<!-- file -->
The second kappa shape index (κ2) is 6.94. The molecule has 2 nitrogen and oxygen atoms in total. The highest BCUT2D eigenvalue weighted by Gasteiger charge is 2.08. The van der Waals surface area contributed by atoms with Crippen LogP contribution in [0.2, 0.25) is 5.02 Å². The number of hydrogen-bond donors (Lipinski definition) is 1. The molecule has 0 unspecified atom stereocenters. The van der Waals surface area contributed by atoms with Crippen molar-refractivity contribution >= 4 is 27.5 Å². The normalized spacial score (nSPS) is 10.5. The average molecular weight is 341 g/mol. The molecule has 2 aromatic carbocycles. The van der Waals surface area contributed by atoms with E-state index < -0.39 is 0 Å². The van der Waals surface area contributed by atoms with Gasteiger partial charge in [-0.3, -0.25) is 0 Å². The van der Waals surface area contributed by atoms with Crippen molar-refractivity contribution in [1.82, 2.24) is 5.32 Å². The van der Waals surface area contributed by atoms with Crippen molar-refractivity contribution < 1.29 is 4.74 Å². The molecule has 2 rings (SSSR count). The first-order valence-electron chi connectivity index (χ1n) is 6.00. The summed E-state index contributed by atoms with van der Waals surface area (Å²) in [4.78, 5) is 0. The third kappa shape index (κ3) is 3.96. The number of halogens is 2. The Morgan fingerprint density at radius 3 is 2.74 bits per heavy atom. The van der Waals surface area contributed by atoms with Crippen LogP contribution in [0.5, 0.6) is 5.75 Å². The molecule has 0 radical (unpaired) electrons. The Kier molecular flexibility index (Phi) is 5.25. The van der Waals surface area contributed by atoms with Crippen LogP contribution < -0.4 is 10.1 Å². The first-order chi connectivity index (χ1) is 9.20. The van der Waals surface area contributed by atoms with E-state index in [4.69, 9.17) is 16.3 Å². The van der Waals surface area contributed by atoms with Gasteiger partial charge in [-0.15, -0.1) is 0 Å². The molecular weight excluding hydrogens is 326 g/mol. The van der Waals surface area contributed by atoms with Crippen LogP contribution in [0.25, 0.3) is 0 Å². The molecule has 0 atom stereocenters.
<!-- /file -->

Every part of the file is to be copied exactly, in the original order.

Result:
The second kappa shape index (κ2) is 6.94. The molecule has 2 nitrogen and oxygen atoms in total. The highest BCUT2D eigenvalue weighted by Gasteiger charge is 2.08. The van der Waals surface area contributed by atoms with Crippen LogP contribution in [0.2, 0.25) is 5.02 Å². The number of hydrogen-bond donors (Lipinski definition) is 1. The molecule has 0 unspecified atom stereocenters. The van der Waals surface area contributed by atoms with Crippen molar-refractivity contribution >= 4 is 27.5 Å². The normalized spacial score (nSPS) is 10.5. The average molecular weight is 341 g/mol. The molecule has 2 aromatic carbocycles. The van der Waals surface area contributed by atoms with E-state index < -0.39 is 0 Å². The van der Waals surface area contributed by atoms with Gasteiger partial charge in [-0.3, -0.25) is 0 Å². The van der Waals surface area contributed by atoms with Crippen molar-refractivity contribution in [1.82, 2.24) is 5.32 Å². The van der Waals surface area contributed by atoms with Crippen molar-refractivity contribution < 1.29 is 4.74 Å². The molecule has 2 rings (SSSR count). The first-order valence-electron chi connectivity index (χ1n) is 6.00. The summed E-state index contributed by atoms with van der Waals surface area (Å²) in [4.78, 5) is 0. The third kappa shape index (κ3) is 3.96. The number of halogens is 2. The Morgan fingerprint density at radius 3 is 2.74 bits per heavy atom. The van der Waals surface area contributed by atoms with Crippen LogP contribution in [0.5, 0.6) is 5.75 Å². The molecule has 0 radical (unpaired) electrons. The Kier molecular flexibility index (Phi) is 5.25. The van der Waals surface area contributed by atoms with Crippen LogP contribution < -0.4 is 10.1 Å². The first-order chi connectivity index (χ1) is 9.20. The van der Waals surface area contributed by atoms with E-state index in [4.69, 9.17) is 16.3 Å². The van der Waals surface area contributed by atoms with Gasteiger partial charge in [-0.15, -0.1) is 0 Å². The molecular weight excluding hydrogens is 326 g/mol. The van der Waals surface area contributed by atoms with Crippen LogP contribution in [0.25, 0.3) is 0 Å². The molecule has 0 atom stereocenters.